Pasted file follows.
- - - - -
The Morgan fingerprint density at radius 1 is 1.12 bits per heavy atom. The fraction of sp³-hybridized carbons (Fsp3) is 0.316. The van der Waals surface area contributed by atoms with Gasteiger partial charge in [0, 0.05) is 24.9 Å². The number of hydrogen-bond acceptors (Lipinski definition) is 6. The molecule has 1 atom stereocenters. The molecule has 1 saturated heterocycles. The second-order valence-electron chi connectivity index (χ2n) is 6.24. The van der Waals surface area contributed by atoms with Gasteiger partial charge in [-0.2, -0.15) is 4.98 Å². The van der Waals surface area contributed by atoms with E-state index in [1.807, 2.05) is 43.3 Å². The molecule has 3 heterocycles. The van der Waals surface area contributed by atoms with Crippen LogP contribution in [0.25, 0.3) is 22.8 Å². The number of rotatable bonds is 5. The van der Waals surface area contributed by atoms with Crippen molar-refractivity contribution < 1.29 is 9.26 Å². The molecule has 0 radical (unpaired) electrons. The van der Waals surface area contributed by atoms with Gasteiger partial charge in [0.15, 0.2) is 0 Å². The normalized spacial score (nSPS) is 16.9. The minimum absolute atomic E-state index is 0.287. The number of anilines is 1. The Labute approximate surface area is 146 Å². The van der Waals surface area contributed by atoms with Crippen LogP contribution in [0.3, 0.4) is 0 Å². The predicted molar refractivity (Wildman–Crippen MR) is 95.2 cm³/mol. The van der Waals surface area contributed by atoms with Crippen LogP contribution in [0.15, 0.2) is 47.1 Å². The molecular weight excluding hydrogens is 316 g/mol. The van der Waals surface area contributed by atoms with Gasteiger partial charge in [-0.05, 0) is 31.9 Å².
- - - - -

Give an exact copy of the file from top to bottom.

The Morgan fingerprint density at radius 1 is 1.12 bits per heavy atom. The fraction of sp³-hybridized carbons (Fsp3) is 0.316. The van der Waals surface area contributed by atoms with Gasteiger partial charge in [0, 0.05) is 24.9 Å². The number of hydrogen-bond acceptors (Lipinski definition) is 6. The molecule has 1 atom stereocenters. The molecule has 1 saturated heterocycles. The second-order valence-electron chi connectivity index (χ2n) is 6.24. The van der Waals surface area contributed by atoms with Gasteiger partial charge in [-0.2, -0.15) is 4.98 Å². The van der Waals surface area contributed by atoms with E-state index in [1.807, 2.05) is 43.3 Å². The molecule has 3 heterocycles. The van der Waals surface area contributed by atoms with Crippen LogP contribution in [0.25, 0.3) is 22.8 Å². The number of rotatable bonds is 5. The van der Waals surface area contributed by atoms with Crippen molar-refractivity contribution < 1.29 is 9.26 Å². The molecule has 0 radical (unpaired) electrons. The van der Waals surface area contributed by atoms with Gasteiger partial charge in [0.15, 0.2) is 0 Å². The normalized spacial score (nSPS) is 16.9. The minimum absolute atomic E-state index is 0.287. The number of anilines is 1. The Labute approximate surface area is 146 Å². The van der Waals surface area contributed by atoms with Crippen LogP contribution in [0.3, 0.4) is 0 Å². The predicted molar refractivity (Wildman–Crippen MR) is 95.2 cm³/mol. The van der Waals surface area contributed by atoms with Crippen LogP contribution in [0.15, 0.2) is 47.1 Å². The molecular weight excluding hydrogens is 316 g/mol. The van der Waals surface area contributed by atoms with Gasteiger partial charge in [-0.05, 0) is 31.9 Å².